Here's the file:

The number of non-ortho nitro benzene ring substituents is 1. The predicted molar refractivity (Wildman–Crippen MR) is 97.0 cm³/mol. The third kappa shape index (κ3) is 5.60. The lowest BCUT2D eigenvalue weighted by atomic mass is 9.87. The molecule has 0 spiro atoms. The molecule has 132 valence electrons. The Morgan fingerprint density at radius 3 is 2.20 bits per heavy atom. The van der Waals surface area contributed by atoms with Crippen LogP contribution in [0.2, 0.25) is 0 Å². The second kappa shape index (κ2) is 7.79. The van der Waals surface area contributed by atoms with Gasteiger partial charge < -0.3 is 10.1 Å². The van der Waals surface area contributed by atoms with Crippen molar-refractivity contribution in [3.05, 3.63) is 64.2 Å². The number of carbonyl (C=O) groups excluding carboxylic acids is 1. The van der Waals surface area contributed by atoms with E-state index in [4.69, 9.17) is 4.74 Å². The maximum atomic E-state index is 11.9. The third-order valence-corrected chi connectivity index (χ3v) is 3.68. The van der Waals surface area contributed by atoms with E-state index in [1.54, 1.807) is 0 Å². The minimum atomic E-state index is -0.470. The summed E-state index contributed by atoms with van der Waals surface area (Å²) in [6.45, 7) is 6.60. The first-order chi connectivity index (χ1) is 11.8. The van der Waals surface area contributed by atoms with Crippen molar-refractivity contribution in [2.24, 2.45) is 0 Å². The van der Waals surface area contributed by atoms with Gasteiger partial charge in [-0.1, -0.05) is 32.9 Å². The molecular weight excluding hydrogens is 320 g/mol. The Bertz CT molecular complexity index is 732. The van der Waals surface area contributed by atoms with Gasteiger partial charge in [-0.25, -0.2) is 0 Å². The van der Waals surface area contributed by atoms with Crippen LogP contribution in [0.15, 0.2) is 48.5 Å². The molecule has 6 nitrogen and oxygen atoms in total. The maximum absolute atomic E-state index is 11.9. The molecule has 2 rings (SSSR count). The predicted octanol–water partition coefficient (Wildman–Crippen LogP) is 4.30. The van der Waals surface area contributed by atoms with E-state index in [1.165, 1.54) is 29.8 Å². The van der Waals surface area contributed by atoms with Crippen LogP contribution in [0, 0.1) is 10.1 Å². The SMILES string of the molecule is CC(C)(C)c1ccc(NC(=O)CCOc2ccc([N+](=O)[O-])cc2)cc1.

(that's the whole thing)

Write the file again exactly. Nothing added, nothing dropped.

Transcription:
The number of non-ortho nitro benzene ring substituents is 1. The predicted molar refractivity (Wildman–Crippen MR) is 97.0 cm³/mol. The third kappa shape index (κ3) is 5.60. The lowest BCUT2D eigenvalue weighted by atomic mass is 9.87. The molecule has 0 spiro atoms. The molecule has 132 valence electrons. The Morgan fingerprint density at radius 3 is 2.20 bits per heavy atom. The van der Waals surface area contributed by atoms with Crippen LogP contribution in [0.2, 0.25) is 0 Å². The second kappa shape index (κ2) is 7.79. The van der Waals surface area contributed by atoms with Gasteiger partial charge < -0.3 is 10.1 Å². The van der Waals surface area contributed by atoms with Crippen molar-refractivity contribution in [3.05, 3.63) is 64.2 Å². The number of carbonyl (C=O) groups excluding carboxylic acids is 1. The van der Waals surface area contributed by atoms with E-state index in [4.69, 9.17) is 4.74 Å². The maximum atomic E-state index is 11.9. The third-order valence-corrected chi connectivity index (χ3v) is 3.68. The van der Waals surface area contributed by atoms with E-state index in [1.54, 1.807) is 0 Å². The minimum atomic E-state index is -0.470. The summed E-state index contributed by atoms with van der Waals surface area (Å²) in [6.45, 7) is 6.60. The first-order chi connectivity index (χ1) is 11.8. The van der Waals surface area contributed by atoms with Crippen molar-refractivity contribution in [2.24, 2.45) is 0 Å². The van der Waals surface area contributed by atoms with Gasteiger partial charge in [-0.1, -0.05) is 32.9 Å². The molecular weight excluding hydrogens is 320 g/mol. The Bertz CT molecular complexity index is 732. The van der Waals surface area contributed by atoms with Gasteiger partial charge in [-0.25, -0.2) is 0 Å². The van der Waals surface area contributed by atoms with Crippen LogP contribution in [0.15, 0.2) is 48.5 Å². The molecule has 6 nitrogen and oxygen atoms in total. The maximum absolute atomic E-state index is 11.9. The molecule has 2 rings (SSSR count). The predicted octanol–water partition coefficient (Wildman–Crippen LogP) is 4.30. The van der Waals surface area contributed by atoms with E-state index in [1.165, 1.54) is 29.8 Å². The van der Waals surface area contributed by atoms with Crippen LogP contribution in [0, 0.1) is 10.1 Å². The SMILES string of the molecule is CC(C)(C)c1ccc(NC(=O)CCOc2ccc([N+](=O)[O-])cc2)cc1.